In light of last week’s discussion about interagency cooperation in the military, a post about the impact of AirSea Battle (particularly when it comes to Asia) seems appropriate.
Discussing the potential of AirSea Battle (ASB) requires first defining what it is. ASB was initially a classified—but frequently talked about—program of the Air Force and Navy that created a great deal of speculation. In the absence of other information, some commentators elevated it to a strategy specifically focused on China in accordance with the Obama administration's proposed "Pivot to Asia". Journalists and think-tank analysts speculated it would start with a strike campaign by long-range bombers and submarines deep into China to blind its defenses. This discussion has created significant strategic confusion for the United States.
The close connection assumed by some between the concept of ASB and the pivot became evident in 2011, when the parameters and intentions of the program were still classified. The Center for Strategic and Budgetary Assessments (CSBA) sought to clarify the discussion noting that the concept of ASB offers a "concept designed to maintain a stable military balance in the Western Pacific Theater of Operations, one that offsets the PRC's Liberation Army and their rapidly improving capabilities ... [They] have titled this concept 'AirSea Battle' in recognition that this theater of operations is dominated by naval and air forces, and the domains of space and cyberspace". (The full text of that paper can be found here).
|Photo: US Navy|
Despite recent efforts by the Pentagon to downplay ASB’s focus on China, many Chinese officials and policy-makers believe that ASB was created with China in mind and view it as an prematurely aggressive military strategy. As a result, U.S. Air Force and Navy leadership continue to reiterate that ASB is simply a concept to enhance cooperation and communication between the services. It seems like the hype surrounding the ASB since its inception has created widespread misunderstanding and concern among both allies and potential enemies. Questions remain not only about the intentions of ASB, but also about the political credibility and financial feasibility of the concept, which relies heavily on submarines and a future new bomber, rather than existing surface vessels.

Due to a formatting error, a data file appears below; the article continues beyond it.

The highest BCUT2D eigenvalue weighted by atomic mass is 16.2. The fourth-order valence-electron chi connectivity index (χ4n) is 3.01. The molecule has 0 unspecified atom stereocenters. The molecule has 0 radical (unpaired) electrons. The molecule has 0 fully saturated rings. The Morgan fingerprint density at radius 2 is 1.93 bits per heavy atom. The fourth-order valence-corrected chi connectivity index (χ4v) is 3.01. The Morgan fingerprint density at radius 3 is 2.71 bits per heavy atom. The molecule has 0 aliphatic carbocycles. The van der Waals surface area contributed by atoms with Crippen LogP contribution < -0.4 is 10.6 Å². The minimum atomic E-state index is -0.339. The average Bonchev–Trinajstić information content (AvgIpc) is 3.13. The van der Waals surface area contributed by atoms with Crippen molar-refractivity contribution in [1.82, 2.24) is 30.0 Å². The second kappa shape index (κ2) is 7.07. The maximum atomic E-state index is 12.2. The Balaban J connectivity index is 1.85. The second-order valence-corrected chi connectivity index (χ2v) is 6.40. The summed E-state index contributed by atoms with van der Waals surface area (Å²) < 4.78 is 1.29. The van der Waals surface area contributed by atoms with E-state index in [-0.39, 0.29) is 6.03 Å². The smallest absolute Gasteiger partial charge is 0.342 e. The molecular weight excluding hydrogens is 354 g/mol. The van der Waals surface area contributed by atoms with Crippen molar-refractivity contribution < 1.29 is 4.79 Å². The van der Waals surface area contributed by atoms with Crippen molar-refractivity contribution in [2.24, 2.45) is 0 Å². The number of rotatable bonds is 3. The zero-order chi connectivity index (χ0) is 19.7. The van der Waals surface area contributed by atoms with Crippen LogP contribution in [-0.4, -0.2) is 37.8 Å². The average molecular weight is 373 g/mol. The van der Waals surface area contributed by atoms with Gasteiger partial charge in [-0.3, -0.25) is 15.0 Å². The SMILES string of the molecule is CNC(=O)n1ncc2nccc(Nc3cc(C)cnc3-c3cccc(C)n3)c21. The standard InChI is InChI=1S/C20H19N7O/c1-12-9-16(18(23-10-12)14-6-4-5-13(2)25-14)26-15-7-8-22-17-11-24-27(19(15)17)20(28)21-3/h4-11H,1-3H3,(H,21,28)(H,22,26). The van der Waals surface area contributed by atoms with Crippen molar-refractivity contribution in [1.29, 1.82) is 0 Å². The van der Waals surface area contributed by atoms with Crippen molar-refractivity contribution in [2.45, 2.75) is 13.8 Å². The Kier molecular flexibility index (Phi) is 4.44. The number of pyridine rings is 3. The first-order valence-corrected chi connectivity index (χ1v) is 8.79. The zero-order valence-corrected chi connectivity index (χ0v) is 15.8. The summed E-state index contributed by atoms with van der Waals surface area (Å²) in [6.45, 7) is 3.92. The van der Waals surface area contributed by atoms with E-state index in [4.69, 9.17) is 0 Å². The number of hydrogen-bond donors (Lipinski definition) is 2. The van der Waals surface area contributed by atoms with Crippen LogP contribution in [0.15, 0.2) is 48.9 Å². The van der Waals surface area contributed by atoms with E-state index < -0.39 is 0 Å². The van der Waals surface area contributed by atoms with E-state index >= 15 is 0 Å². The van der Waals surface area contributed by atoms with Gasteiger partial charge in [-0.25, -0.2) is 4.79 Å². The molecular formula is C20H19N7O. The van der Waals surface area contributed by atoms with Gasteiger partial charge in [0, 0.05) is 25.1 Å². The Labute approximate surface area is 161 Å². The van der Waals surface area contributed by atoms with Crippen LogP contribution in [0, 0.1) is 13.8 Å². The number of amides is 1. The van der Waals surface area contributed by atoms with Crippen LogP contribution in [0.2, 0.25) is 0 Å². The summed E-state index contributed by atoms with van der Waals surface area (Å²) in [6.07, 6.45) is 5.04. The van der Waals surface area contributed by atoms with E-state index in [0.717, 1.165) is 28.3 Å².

The confusion surrounding ASB's original mission statement and implications distort the U.S.'s current approach and do not capture the nuance in the emerging US strategy and posture.Without a common and broad understanding of the basic strategy, it will be difficult to build and sustain the regional and domestic understanding and support that is necessary for that posture and strategy to be viable over the long term. The current geostrategic window of opportunity for the US may well close before it can sufficiently explain to the region what it is trying to do and how.
Before the United States seriously invests in the resources necessary to see AirSea Battle come to fruition, it must more clearly define ASB's purpose and intentions. AirSea Battle will remain incomplete without the enduring political and budgetary support and therefore it will largely be up to Congress to address the shifting balance of power in the Asia-Pacific region by capitalizing on the opportunity that ASB presents and properly investing in the capabilities necessary to project power throughout Asia.